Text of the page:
In Guy P. Harrison’s book At Least Know This on page 115:
“The most comprehensive study ever done on the total volume of Earth life concluded that there are likely more than 1 trillion species alive right now, and only about one-thousandth of one percent (0.001 percent) of them have been identified. Attach that 1-trillion-living-species figure to the widely accepted estimate that about 99 percent of all species that have ever lived have gone extinct. The mind boggles at how many unique kinds of life-forms must have inhabited this one planet over the last few billion years. Imagine a comprehensive catalog of all species of all time with 100 trillion entries—that would be 100,000,000,000,000 entries!” (1 x 10^14) Making a species entry on a single page and making the books a thousand pages long, it would take 1 x 10^11 books to list them. That is 100 billion thick books! The Earth’s circumference is approximately 40 million meters. If we used thin tissue paper we could squeeze 10,000 pages into a meter. Or 40,000,000 meters divided by 10,000 thin pages equals 4,000 times around the Earth. That seems impossible; there must be a huge error in the estimates somewhere.
Wikipedia’s article on the Svalbard Global Seed Vault states “As part of the vault’s first anniversary, more than 90,000 food crop seed samples were placed into storage, bringing the total number of seed samples to 400,000.” Divide the number 400,000 into 1,000,000,000,000 and you get 2,500,000. In standard verbal notation, they are attempting to preserve approximately one in 2.5 million of Earth’s currently living species. One problem with the existing world seed banks is that a single seed needs a living community to live within.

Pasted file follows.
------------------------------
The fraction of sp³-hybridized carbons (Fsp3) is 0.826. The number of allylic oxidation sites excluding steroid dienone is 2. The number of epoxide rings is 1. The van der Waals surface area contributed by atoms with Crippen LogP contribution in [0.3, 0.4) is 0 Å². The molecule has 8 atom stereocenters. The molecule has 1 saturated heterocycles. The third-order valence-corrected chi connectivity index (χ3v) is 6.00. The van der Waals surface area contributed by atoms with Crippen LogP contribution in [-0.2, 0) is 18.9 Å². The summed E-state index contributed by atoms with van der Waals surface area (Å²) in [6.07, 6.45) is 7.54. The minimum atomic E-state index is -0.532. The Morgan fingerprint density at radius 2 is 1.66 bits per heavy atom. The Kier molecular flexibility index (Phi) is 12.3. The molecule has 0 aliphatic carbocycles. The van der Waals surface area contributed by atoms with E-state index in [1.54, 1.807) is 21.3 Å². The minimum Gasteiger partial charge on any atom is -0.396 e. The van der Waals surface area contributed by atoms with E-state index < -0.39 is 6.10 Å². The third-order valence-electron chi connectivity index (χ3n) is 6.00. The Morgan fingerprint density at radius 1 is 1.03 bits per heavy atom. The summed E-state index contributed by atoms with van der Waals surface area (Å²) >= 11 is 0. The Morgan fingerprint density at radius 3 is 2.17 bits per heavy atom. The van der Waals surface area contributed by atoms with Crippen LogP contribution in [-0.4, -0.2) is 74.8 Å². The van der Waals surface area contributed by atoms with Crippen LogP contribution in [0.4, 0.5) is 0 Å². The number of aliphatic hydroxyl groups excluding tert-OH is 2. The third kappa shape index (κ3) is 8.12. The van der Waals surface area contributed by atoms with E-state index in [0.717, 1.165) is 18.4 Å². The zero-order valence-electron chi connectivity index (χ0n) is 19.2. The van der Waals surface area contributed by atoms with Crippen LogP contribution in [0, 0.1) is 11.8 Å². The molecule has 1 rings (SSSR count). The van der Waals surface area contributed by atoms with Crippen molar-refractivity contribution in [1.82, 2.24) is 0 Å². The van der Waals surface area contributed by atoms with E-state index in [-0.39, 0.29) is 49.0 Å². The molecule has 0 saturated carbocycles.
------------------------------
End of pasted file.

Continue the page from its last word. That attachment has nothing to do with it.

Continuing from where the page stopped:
For comparison, it has recently become common knowledge that we individual human beings are not just a single biological organism, we are a community of perhaps a thousand or more interwoven living things. For example, we don’t digest our food, our gut microbes do that for us. We are as dependent on our microbiome as our microbiome is dependent on us. There are other functions our microbiome also does for us.
The Earth Ark Project is designed to collect and preserve all the plant species on the Earth. It gives every person who wants to preserve the living biome of his local home area the ability to do that. All he needs to do is collect seed and soil samples and send them via the existing postal service to the Earth Ark, South Pole Station, Antarctica. There they are buried in containers in the -50 degree ice, where they will remain until someone needs them. Nearly every living species that lives near the surface of Earth could be sent to the Earth Ark repository.
When the Earth stabilizes after our current exploitation of concentrated natural resources dissipates back into an unrecoverable state, people could go to the Earth Ark and get the seeds of long-extinct species and restore the Earth to something resembling its present beauty.
At the present moment, all the human resources are available to make the Earth Ark a reality. That option won’t be true for long.